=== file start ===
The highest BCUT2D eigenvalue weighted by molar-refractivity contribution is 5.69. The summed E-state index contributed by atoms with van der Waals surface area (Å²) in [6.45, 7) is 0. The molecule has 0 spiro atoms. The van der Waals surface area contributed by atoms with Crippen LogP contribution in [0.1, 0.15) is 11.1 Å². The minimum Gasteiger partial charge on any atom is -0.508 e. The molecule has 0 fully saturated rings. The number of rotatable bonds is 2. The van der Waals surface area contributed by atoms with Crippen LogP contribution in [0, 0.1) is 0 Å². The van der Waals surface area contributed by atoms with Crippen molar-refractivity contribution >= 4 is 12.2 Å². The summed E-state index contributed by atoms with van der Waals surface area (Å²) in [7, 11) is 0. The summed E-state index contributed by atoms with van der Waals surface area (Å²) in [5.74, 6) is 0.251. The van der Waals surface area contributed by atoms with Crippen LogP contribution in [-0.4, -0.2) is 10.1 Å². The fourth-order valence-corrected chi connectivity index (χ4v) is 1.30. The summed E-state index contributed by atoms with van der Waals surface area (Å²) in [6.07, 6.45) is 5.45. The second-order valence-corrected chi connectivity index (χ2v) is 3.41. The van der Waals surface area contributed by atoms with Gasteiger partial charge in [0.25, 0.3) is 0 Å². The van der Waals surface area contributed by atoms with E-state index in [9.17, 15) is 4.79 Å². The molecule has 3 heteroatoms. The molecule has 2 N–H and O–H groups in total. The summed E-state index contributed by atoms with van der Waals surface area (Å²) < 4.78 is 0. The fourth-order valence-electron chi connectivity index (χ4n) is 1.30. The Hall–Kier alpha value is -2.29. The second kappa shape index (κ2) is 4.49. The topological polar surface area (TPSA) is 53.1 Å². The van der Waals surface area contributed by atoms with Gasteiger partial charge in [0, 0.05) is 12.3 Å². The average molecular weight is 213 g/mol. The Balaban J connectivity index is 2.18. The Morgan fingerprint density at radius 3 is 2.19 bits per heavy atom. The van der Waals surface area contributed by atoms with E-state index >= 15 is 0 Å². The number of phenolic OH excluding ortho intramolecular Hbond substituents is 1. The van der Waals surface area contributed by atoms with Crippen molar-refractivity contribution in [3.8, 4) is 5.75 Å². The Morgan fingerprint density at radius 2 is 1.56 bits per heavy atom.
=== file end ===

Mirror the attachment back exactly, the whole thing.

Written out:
The highest BCUT2D eigenvalue weighted by molar-refractivity contribution is 5.69. The summed E-state index contributed by atoms with van der Waals surface area (Å²) in [6.45, 7) is 0. The molecule has 0 spiro atoms. The van der Waals surface area contributed by atoms with Crippen LogP contribution in [0.1, 0.15) is 11.1 Å². The minimum Gasteiger partial charge on any atom is -0.508 e. The molecule has 0 fully saturated rings. The number of rotatable bonds is 2. The van der Waals surface area contributed by atoms with Crippen LogP contribution in [0, 0.1) is 0 Å². The van der Waals surface area contributed by atoms with Crippen molar-refractivity contribution >= 4 is 12.2 Å². The summed E-state index contributed by atoms with van der Waals surface area (Å²) in [7, 11) is 0. The summed E-state index contributed by atoms with van der Waals surface area (Å²) in [5.74, 6) is 0.251. The van der Waals surface area contributed by atoms with Crippen LogP contribution in [-0.4, -0.2) is 10.1 Å². The fourth-order valence-corrected chi connectivity index (χ4v) is 1.30. The summed E-state index contributed by atoms with van der Waals surface area (Å²) in [6.07, 6.45) is 5.45. The second-order valence-corrected chi connectivity index (χ2v) is 3.41. The van der Waals surface area contributed by atoms with Gasteiger partial charge in [0.25, 0.3) is 0 Å². The van der Waals surface area contributed by atoms with E-state index in [9.17, 15) is 4.79 Å². The molecule has 3 heteroatoms. The molecule has 2 N–H and O–H groups in total. The summed E-state index contributed by atoms with van der Waals surface area (Å²) < 4.78 is 0. The fourth-order valence-electron chi connectivity index (χ4n) is 1.30. The Hall–Kier alpha value is -2.29. The second kappa shape index (κ2) is 4.49. The topological polar surface area (TPSA) is 53.1 Å². The van der Waals surface area contributed by atoms with Gasteiger partial charge in [0, 0.05) is 12.3 Å². The average molecular weight is 213 g/mol. The Balaban J connectivity index is 2.18. The Morgan fingerprint density at radius 3 is 2.19 bits per heavy atom. The van der Waals surface area contributed by atoms with E-state index >= 15 is 0 Å². The number of phenolic OH excluding ortho intramolecular Hbond substituents is 1. The van der Waals surface area contributed by atoms with Crippen molar-refractivity contribution in [3.8, 4) is 5.75 Å². The Morgan fingerprint density at radius 2 is 1.56 bits per heavy atom.